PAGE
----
Once you’ve figured out how you experience time, learning to prioritize is extremely important if you want to be better at time management. When you learn to prioritize, you can more easily plan your day with intention. Doing this will help you find it easier to focus and be more present. As you go through your day, you'll likely be more efficient, and hopefully, you'll feel less overwhelmed by all the things you have to do.
There are two activities that our coaches love to use when helping their clients figure out their priorities and how to make sure that they can fit them into their day. First up is the Big Rocks activity. You may have seen the video of the professor showing his class how you can fit more rocks, pebbles, and sand into a jar if you start with the big rocks first. These rocks represent your priorities, which we plan first because if you put in the smaller things in life first, in this situation, the pebbles and the sand, you won't be able to fit your rocks.
Another fantastic exercise for figuring out priorities is the Eisenhower Matrix, also known as Covey Quadrants. This tool helps you categorize various aspects of your life as Urgent, Not Urgent, Important, and Not Important. Check out this graphic.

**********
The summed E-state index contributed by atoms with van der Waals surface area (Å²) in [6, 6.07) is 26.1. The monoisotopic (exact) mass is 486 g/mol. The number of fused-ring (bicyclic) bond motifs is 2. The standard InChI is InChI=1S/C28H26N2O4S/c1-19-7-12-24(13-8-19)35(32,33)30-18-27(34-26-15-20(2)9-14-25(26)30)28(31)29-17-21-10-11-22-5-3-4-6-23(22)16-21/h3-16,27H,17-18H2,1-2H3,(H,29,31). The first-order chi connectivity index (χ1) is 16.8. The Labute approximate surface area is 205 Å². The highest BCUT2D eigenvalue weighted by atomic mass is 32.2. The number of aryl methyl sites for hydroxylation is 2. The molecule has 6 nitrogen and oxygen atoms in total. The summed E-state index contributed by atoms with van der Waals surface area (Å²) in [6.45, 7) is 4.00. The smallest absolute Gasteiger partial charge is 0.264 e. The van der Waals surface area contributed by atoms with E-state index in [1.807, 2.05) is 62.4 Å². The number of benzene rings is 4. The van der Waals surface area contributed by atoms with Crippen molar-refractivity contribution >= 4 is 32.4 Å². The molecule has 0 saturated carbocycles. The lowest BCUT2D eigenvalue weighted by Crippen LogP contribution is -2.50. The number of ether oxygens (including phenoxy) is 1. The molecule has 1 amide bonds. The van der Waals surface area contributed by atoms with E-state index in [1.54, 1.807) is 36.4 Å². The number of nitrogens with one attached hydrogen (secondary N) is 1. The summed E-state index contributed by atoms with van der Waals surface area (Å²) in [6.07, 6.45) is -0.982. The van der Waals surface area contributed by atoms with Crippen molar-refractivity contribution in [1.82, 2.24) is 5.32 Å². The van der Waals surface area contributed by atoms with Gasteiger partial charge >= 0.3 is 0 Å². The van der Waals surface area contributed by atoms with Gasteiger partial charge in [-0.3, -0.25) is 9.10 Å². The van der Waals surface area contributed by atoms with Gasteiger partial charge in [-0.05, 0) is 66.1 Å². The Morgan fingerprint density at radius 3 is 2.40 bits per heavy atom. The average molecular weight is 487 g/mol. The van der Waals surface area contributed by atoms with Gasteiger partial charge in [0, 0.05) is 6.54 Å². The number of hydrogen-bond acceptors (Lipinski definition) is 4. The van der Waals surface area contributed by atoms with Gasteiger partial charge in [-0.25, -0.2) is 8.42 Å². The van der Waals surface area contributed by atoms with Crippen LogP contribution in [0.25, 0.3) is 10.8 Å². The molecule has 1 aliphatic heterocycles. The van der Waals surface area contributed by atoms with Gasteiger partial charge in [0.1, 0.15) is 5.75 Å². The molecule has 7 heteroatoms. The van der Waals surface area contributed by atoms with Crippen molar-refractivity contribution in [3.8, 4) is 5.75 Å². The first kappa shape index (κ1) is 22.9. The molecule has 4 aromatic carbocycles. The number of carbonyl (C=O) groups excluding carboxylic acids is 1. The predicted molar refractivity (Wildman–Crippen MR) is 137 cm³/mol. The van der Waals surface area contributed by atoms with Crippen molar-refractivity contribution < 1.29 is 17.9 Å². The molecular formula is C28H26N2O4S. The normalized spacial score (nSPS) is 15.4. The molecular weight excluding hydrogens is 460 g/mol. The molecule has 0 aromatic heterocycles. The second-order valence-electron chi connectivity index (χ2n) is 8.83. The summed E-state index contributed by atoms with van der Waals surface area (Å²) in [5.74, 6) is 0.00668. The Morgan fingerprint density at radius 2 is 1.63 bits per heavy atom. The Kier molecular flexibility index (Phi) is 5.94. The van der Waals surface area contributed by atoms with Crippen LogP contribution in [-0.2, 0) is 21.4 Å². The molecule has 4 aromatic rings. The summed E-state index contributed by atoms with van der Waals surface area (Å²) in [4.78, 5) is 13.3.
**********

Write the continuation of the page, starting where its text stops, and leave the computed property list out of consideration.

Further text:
Assign the major activities in your day to each quadrant and see where your priorities lie. Using tools, strategies, and effective effort to get the things in Quadrants 1 and 3 done will make it so that you can have more time for the activities in Quadrant 2. Quadrant 4 can also be really helpful. If you find yourself escaping frequently to Quadrant 4 activities, it might be your brain's way of telling you it doesn't like how things are going. It may mean that you need to shift your energy to what's going on in the other quadrants and consider making some big changes.
Once you’ve figured out your priorities, it’s time to use some tools and strategies for managing your time in a way that’s satisfying and not frustrating.
First up is to start using a planner or a digital calendar if you're not already using one. Planners and calendars can be used for remembering dentist appointments, work schedules, or other commitments and are especially useful for families or groups who are managing multiple people’s schedules. Some people find planners and calendars helpful for scheduling what they'll do during their entire day, while others like to just be reminded of important activities. If you use a digital calendar, you can set notifications for an additional reminder.